LETHAL INJECTION: Execution Process Often Masked Behind a Veil of Secrecy

Controversies surrounding the lethal drugs used in U.S. executions continue to arise in many states.  Documents obtained by the Associated Press reveal the secretive process in which the Delaware Department of Corrections obtained the drugs necessary for the its lethal injection process. Delaware officials solicited the help of the state’s Economic Development Director, Alan Levin, in obtaining lethal injection drugs after its previous supply expired in 2005. Levin, the former head of the Happy Harry’s drugstore chain, contacted the CEO of Cardinal Health Inc., a supplier of pentobarbital. "I was happy to help facilitate it," said Levin, explaining that Happy Harry's, which he sold in 2006 to Walgreen Co., had done business with Cardinal for a decade or more.  "I understand the judicial system," said Levin, a former prosecutor who added that he believes in the death penalty.  DOC Commissioner Carl Danberg wrote in an e-mail to key lieutenants, “This is NOT for discussion or distribution to anyone, including your own staff until we get a chance to discuss… Emphasize that I do not want this discussed yet. Certainly not until the drugs are on hand. I am not even telling the AG yet.” The batch of drugs was delivered last June and was used in the lethal injection of Shannon Johnson, who was executed on April 20.

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STUDIES: Researchers Find Racial Disparities in Delaware's Death Penalty

A new study published on the Social Science Resource Network by a group of professors at Cornell University found a high incidence of racial disparities in the operation of Delaware’s death penalty. The study, published in conjunction with a symposium honoring the late David Baldus (pictured), examined the state’s death penalty since 1972 and found:
- Of 49 defendants sentenced to death since 1972, 53% were black, 39% were white, and 8% were Hispanic or Native American. In contrast, 69% of Delaware’s population is white, 21% is black, and 8% are Hispanic.
- Thirty-five of the 49 cases (73%) involved a white victim. Of the current death row inmates, 59% were convicted of murdering white victims and 41% were convicted of murdering black victims.
- Of the current death row population in Delaware, 59% are black, 23% are white, and 18% are Hispanic. Combined, the minority population comprises 77% of the state's death row. Nationally, the minority population accounts for approximately 56% of the death row population.
- Even when compared to southern states, Delaware's rate of death sentencing for black defendants with white victims is unusually high; it is 75 percent higher than the next highest states, Georgia and Nevada, more than twice as high as that of South Carolina or Virginia, and more than three times as high as that of its near neighbors, Maryland and Pennsylvania.  Read full text of study here.

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Delaware Death Row Inmate Granted Clemency, Citing Evidence of Severe Childhood Abuse

On January 17, Delaware Governor Jack Markell commuted the death sentence of Robert Gattis (pictured) to life without parole, citing the defendant's troubled childhood. Gattis was scheduled for execution on January 20. By a 4-1 vote, the Delaware Board of Pardons had recommended sparing Gattis’s life, citing evidence from Gattis’s childhood that indicated severe physical, emotional, and sexual abuse by family members. In granting clemency, Gov. Markell stated: "Even if one were to discount certain of the allegations of sexual abuse recently alleged by Mr. Gattis (as the Board did), the fact remains that Mr. Gattis’s family background is among the most troubling I have encountered… My decision is among the most difficult I have had to make in all my years in public service. But in light of the Board’s unprecedented decision and the reasons set forth above, I believe it is the correct one under the circumstances.”  As a condition of clemency, Gattis must agree not to challenge his conviction or sentence and to not request a further commutation.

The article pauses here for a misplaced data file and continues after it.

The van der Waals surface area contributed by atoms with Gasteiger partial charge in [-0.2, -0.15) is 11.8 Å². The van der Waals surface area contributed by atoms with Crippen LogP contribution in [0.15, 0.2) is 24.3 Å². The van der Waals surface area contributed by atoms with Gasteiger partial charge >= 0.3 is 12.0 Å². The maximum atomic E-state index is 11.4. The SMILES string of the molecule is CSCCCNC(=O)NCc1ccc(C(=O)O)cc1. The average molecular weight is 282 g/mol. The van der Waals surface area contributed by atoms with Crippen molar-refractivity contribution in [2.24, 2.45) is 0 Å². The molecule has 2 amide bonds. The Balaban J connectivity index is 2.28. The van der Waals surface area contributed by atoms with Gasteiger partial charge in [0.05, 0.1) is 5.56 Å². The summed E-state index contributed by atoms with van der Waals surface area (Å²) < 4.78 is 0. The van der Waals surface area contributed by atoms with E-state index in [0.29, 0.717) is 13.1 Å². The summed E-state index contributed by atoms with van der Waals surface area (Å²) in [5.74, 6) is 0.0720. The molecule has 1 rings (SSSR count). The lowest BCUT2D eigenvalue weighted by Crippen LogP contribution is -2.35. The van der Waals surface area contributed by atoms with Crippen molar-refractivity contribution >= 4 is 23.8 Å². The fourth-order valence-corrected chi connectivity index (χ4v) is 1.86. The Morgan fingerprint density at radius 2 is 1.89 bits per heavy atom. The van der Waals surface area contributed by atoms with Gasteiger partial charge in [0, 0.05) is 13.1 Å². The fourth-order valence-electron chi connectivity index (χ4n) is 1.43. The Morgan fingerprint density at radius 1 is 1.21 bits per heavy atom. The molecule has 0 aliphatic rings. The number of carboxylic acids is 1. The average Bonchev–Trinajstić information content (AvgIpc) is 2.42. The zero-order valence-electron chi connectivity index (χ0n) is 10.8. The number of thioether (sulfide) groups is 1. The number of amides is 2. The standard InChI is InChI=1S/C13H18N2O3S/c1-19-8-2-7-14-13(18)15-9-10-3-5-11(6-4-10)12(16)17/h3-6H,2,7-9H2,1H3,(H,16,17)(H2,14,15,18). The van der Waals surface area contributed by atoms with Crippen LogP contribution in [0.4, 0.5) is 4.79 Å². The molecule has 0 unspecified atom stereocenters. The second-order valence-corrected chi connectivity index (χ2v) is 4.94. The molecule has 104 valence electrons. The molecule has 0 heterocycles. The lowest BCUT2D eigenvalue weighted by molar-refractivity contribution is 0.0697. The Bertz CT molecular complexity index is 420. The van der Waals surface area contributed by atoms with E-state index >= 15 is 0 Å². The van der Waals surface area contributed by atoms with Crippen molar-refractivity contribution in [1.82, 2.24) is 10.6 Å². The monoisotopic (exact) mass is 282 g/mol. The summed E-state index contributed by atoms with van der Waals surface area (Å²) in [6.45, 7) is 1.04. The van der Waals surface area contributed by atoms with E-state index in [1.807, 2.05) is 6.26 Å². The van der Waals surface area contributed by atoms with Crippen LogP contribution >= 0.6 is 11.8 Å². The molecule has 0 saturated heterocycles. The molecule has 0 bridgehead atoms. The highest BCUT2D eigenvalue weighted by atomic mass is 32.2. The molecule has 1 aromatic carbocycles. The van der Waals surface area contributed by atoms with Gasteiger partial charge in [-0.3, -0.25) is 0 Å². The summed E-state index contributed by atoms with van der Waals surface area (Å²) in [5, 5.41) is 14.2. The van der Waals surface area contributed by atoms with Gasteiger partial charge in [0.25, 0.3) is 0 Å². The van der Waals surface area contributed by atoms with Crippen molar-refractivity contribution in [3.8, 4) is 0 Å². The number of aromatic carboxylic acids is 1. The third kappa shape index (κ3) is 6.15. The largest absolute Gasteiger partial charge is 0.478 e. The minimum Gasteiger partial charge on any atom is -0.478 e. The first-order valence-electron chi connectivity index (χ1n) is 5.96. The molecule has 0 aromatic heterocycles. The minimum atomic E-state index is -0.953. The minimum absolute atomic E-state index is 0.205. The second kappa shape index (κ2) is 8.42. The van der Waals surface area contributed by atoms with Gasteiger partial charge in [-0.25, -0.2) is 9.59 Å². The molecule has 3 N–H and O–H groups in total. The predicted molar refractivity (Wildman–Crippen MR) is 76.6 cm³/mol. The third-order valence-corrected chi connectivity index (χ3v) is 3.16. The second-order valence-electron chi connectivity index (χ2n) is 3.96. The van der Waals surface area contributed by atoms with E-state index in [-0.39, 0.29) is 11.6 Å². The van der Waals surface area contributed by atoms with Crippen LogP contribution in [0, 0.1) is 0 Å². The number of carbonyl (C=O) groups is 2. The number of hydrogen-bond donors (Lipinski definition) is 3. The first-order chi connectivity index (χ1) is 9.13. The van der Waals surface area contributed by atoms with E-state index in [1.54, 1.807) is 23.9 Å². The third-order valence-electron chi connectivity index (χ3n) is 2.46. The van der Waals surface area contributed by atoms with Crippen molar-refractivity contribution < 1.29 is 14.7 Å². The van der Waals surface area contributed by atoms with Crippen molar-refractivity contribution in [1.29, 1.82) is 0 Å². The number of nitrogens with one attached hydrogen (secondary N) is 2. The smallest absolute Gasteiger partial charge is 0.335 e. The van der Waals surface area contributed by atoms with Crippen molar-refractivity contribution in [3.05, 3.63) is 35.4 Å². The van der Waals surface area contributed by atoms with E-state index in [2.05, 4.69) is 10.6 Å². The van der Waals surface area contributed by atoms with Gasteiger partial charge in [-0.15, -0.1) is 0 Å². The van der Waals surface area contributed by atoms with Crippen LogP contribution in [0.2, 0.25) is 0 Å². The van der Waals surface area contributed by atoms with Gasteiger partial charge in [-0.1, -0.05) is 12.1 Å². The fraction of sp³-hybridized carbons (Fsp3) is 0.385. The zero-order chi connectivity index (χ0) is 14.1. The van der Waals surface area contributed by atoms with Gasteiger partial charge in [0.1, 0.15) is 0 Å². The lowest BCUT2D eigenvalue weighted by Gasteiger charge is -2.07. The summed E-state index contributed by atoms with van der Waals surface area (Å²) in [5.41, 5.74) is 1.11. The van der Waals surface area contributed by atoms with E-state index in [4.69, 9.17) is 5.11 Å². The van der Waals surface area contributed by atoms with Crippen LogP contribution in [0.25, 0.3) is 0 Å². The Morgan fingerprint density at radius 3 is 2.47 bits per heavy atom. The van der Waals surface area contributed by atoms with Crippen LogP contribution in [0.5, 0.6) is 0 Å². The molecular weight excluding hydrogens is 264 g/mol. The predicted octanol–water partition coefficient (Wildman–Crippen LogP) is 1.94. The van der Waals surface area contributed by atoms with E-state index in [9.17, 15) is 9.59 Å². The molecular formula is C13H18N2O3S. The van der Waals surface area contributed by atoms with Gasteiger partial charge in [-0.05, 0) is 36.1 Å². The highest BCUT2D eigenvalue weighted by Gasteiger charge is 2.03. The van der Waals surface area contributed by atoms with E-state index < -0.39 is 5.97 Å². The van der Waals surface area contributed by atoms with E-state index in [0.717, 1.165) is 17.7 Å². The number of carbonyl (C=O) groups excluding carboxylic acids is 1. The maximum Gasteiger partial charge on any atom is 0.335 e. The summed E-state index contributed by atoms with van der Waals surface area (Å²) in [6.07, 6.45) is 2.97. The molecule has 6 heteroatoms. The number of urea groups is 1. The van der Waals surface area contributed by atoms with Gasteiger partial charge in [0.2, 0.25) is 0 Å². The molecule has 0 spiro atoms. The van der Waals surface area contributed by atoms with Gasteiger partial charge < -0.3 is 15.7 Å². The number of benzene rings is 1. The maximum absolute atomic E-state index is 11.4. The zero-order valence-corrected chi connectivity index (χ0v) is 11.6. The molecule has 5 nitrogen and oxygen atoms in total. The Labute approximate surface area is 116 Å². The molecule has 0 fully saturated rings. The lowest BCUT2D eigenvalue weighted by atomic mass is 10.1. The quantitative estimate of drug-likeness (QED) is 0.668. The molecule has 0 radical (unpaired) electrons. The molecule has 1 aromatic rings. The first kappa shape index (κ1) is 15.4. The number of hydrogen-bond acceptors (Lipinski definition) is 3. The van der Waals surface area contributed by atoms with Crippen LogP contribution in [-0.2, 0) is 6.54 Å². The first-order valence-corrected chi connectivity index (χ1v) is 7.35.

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UPCOMING EXECUTION: Extreme Childhood Abuse of Delaware Defendant Never Presented to Jury

On January 3, attorneys for Robert Gattis (pictured) filed a clemency petition with the Delaware Board of Pardons, requesting they recommend commuting his death sentence to life without parole.  Gattis is scheduled for execution on January 20.  According to the petition, details of frequent sexual, physical and psychological abuse occuring during Gattis's childhood were never presented to the jury or the judge at the time of his sentencing.  As a pre-school child and through adolescence, Gattis was the victim of repeated rapes and molestations by multiple perpetrators, including both male and female family members.  John Deckers, an attorney for Gattis said, “The kind of sexual, physical and psychological abuse that Mr. Gattis suffered is precisely the kind of information that a sentencing judge and jury should know when deciding whether to sentence someone to life or death, but Mr. Gattis's sentencing judge and jury never knew this information.  They did not have an accurate picture of Mr. Gattis or the crime, and clemency is the mechanism that allows the Governor to correct such mistakes in the legal system.”  A pardons-board recommendation for clemency is necessary for Governor Jack Markell to commute the sentence.  Gattis was sentenced to death in 1992 for killing his former girlfriend.

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